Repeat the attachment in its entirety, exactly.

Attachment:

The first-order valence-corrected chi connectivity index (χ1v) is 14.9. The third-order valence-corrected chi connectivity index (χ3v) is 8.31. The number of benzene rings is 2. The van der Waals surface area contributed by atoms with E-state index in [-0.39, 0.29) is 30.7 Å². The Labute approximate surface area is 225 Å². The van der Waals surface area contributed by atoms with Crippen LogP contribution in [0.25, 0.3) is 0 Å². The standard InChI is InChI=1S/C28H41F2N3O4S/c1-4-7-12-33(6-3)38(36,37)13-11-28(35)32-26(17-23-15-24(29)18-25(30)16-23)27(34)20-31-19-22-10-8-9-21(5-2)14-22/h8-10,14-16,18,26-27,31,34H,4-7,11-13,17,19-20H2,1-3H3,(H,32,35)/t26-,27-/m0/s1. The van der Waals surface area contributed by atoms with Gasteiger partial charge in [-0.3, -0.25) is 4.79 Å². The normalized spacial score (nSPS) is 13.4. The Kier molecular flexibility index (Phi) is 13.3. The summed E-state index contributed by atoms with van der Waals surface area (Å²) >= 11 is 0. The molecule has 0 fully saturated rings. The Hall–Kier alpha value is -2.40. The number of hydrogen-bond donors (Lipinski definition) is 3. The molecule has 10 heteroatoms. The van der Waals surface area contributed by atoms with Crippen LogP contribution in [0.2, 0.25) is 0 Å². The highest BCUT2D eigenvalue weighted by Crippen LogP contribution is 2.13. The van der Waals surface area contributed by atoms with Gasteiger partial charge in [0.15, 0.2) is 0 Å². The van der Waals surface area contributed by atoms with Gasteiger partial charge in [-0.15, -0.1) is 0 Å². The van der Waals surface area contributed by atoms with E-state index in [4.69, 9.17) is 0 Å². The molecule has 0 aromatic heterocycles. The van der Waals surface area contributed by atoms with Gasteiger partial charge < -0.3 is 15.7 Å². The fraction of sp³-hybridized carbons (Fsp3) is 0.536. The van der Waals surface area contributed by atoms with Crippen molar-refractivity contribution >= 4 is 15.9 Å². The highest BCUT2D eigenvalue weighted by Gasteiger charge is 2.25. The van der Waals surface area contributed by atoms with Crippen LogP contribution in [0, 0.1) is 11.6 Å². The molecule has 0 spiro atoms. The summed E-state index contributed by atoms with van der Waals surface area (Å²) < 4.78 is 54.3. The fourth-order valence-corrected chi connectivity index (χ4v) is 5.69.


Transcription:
The first-order valence-corrected chi connectivity index (χ1v) is 14.9. The third-order valence-corrected chi connectivity index (χ3v) is 8.31. The number of benzene rings is 2. The van der Waals surface area contributed by atoms with E-state index in [-0.39, 0.29) is 30.7 Å². The Labute approximate surface area is 225 Å². The van der Waals surface area contributed by atoms with Crippen LogP contribution in [0.25, 0.3) is 0 Å². The standard InChI is InChI=1S/C28H41F2N3O4S/c1-4-7-12-33(6-3)38(36,37)13-11-28(35)32-26(17-23-15-24(29)18-25(30)16-23)27(34)20-31-19-22-10-8-9-21(5-2)14-22/h8-10,14-16,18,26-27,31,34H,4-7,11-13,17,19-20H2,1-3H3,(H,32,35)/t26-,27-/m0/s1. The van der Waals surface area contributed by atoms with Gasteiger partial charge in [-0.3, -0.25) is 4.79 Å². The normalized spacial score (nSPS) is 13.4. The Kier molecular flexibility index (Phi) is 13.3. The summed E-state index contributed by atoms with van der Waals surface area (Å²) >= 11 is 0. The molecule has 0 fully saturated rings. The Hall–Kier alpha value is -2.40. The number of hydrogen-bond donors (Lipinski definition) is 3. The molecule has 10 heteroatoms. The van der Waals surface area contributed by atoms with Crippen LogP contribution in [0.2, 0.25) is 0 Å². The highest BCUT2D eigenvalue weighted by Crippen LogP contribution is 2.13. The van der Waals surface area contributed by atoms with Gasteiger partial charge in [0.15, 0.2) is 0 Å². The van der Waals surface area contributed by atoms with Gasteiger partial charge in [-0.15, -0.1) is 0 Å². The van der Waals surface area contributed by atoms with E-state index in [4.69, 9.17) is 0 Å². The molecule has 0 aromatic heterocycles. The van der Waals surface area contributed by atoms with Gasteiger partial charge < -0.3 is 15.7 Å². The fraction of sp³-hybridized carbons (Fsp3) is 0.536. The van der Waals surface area contributed by atoms with Crippen molar-refractivity contribution >= 4 is 15.9 Å². The highest BCUT2D eigenvalue weighted by Gasteiger charge is 2.25. The van der Waals surface area contributed by atoms with Crippen LogP contribution in [0, 0.1) is 11.6 Å². The molecule has 0 spiro atoms. The summed E-state index contributed by atoms with van der Waals surface area (Å²) < 4.78 is 54.3. The fourth-order valence-corrected chi connectivity index (χ4v) is 5.69.